The Legal Studies program features strong faculty members who encourage their students' curiosity and help them to understand the law from various viewpoints. Faculty awards include:
Professor Daniel Breen: 2017 Louis D. Brandeis Award for Excellence in Teaching - for an individual for his or her outstanding teaching
Professor Richard Gaskins: 2011 Lerman-Neubauer ’69 Prize for Excellence in Teaching and Mentoring
Professors Sarah Curi and Alice Noble: The summer Justice Brandeis Semester (JBS) Health, Law and Justice program, an intensive, immersive, interdisciplinary program co-taught by Professors Sarah Curi and Alice Noble, was honored with a Creative and Innovative Award at the 2018 North American Association of Summer Sessions convention in Portland, Oregon.
- Professor Doug Smith: In 2019, Professor Smith was honored with an Innovation and Excellence in Interdisciplinary Legal Studies Teaching from the International Consortium on Undergraduate Law and Justice Programs. His clinical course on "Immigration and Human Rights Advocacy" was recognized as truly innovative, experiential, and with a strong public-facing outreach component in addressing deficiencies in the availability of legal services to marginalized immigrant communities and the organizations that advocate on their behalf.
Professor Melissa Stimell: Academic Program Director of ENACT, The Educational Network for Active Civic Transformation, was awarded a three-year $325,000 grant in 2019 by The Teagle Foundation's Education for American Civic Life Initiative to expand its program to all 50 states and to enhance its digital platform.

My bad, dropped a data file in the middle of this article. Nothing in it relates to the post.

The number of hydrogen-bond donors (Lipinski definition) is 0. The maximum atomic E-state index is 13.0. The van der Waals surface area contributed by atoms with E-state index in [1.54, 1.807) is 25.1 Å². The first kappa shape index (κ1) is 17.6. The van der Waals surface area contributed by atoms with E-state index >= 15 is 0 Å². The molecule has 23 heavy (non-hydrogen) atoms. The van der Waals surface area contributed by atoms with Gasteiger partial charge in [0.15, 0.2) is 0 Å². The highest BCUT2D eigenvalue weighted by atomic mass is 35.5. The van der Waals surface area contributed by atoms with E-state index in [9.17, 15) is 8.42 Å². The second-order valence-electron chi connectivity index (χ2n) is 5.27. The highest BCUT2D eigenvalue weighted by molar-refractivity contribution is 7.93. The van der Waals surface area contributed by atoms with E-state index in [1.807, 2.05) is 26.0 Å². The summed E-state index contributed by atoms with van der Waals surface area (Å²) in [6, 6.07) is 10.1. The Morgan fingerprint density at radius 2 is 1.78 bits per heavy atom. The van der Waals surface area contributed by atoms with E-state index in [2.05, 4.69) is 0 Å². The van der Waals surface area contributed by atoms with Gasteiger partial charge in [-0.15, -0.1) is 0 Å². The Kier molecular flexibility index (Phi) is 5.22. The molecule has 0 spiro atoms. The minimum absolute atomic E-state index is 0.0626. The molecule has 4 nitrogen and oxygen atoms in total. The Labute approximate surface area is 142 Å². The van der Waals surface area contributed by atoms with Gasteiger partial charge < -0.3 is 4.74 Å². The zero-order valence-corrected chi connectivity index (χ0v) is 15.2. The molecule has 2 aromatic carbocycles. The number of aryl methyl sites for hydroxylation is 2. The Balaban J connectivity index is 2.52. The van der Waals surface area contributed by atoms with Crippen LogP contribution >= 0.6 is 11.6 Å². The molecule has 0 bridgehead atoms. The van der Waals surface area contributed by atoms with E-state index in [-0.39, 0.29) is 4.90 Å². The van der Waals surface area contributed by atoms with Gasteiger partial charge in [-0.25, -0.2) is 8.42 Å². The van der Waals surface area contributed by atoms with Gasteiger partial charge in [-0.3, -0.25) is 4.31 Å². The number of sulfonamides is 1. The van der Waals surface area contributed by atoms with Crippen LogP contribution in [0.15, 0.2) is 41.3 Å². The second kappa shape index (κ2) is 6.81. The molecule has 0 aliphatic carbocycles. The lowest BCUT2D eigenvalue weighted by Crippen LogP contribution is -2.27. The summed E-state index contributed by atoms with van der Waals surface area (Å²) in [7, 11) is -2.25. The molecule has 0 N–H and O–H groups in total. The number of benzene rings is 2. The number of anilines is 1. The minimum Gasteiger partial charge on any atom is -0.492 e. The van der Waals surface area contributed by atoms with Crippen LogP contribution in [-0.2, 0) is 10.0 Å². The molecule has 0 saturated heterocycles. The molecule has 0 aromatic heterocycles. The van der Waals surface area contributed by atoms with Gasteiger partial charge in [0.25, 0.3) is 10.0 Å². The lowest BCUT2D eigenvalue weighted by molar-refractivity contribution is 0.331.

Clubs and Study Abroad
Legal studies minors have a wealth of options when it comes to studying abroad. In recent years, students have taken courses across the globe ranging from Humanitarian Law and Armed Conflict, to Labor Law and Workplace Justice, to Introduction to Forensic Psychology and the Law.
Careers and Alumni
Legal Studies offers a springboard to varied careers or further study as leaders, thinkers, and life-long learners well-prepared for a wide range of educational and professional opportunities. Legal Studies minors find and create opportunities at many levels — while at Brandeis and beyond — whether the local (town, city and state) or the national and expanding to the global.
While many Legal Studies minors plan to go to law school (whether right after graduation or after working for some time), many choose to pursue a broad range of other graduate school and career paths. This minor is not intended as "pre-law" preparation for law school because the program’s emphasis is on investigating the law from a variety of perspectives, rather than on training students for the legal profession. If your goal is to attend law school, understand that no single major or minor is the key to gaining admission to law school. Rather, you should choose an academic plan that most interests you and challenges you to become a better student.
Learn more about exploring your graduate and law school options.